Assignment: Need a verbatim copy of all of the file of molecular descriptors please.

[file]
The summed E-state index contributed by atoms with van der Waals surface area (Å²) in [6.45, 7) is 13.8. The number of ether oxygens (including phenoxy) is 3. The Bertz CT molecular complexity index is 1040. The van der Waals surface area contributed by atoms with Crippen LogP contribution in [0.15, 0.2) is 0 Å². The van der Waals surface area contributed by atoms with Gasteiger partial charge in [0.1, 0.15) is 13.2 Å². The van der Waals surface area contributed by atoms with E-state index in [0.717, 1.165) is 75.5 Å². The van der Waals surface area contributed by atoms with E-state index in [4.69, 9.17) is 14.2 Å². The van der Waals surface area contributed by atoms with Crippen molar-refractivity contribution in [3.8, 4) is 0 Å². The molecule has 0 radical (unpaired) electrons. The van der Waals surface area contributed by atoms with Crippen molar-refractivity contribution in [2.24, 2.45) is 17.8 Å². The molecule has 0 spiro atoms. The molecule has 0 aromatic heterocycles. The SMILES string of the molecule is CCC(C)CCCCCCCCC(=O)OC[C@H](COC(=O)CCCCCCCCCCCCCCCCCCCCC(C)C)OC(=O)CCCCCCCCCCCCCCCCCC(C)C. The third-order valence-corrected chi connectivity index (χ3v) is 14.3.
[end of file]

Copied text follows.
The summed E-state index contributed by atoms with van der Waals surface area (Å²) in [6.45, 7) is 13.8. The number of ether oxygens (including phenoxy) is 3. The Bertz CT molecular complexity index is 1040. The van der Waals surface area contributed by atoms with Crippen LogP contribution in [0.15, 0.2) is 0 Å². The van der Waals surface area contributed by atoms with Gasteiger partial charge in [0.1, 0.15) is 13.2 Å². The van der Waals surface area contributed by atoms with E-state index in [0.717, 1.165) is 75.5 Å². The van der Waals surface area contributed by atoms with E-state index in [4.69, 9.17) is 14.2 Å². The van der Waals surface area contributed by atoms with Crippen molar-refractivity contribution in [3.8, 4) is 0 Å². The molecule has 0 radical (unpaired) electrons. The van der Waals surface area contributed by atoms with Crippen molar-refractivity contribution in [2.24, 2.45) is 17.8 Å². The molecule has 0 spiro atoms. The molecule has 0 aromatic heterocycles. The SMILES string of the molecule is CCC(C)CCCCCCCCC(=O)OC[C@H](COC(=O)CCCCCCCCCCCCCCCCCCCCC(C)C)OC(=O)CCCCCCCCCCCCCCCCCC(C)C. The third-order valence-corrected chi connectivity index (χ3v) is 14.3.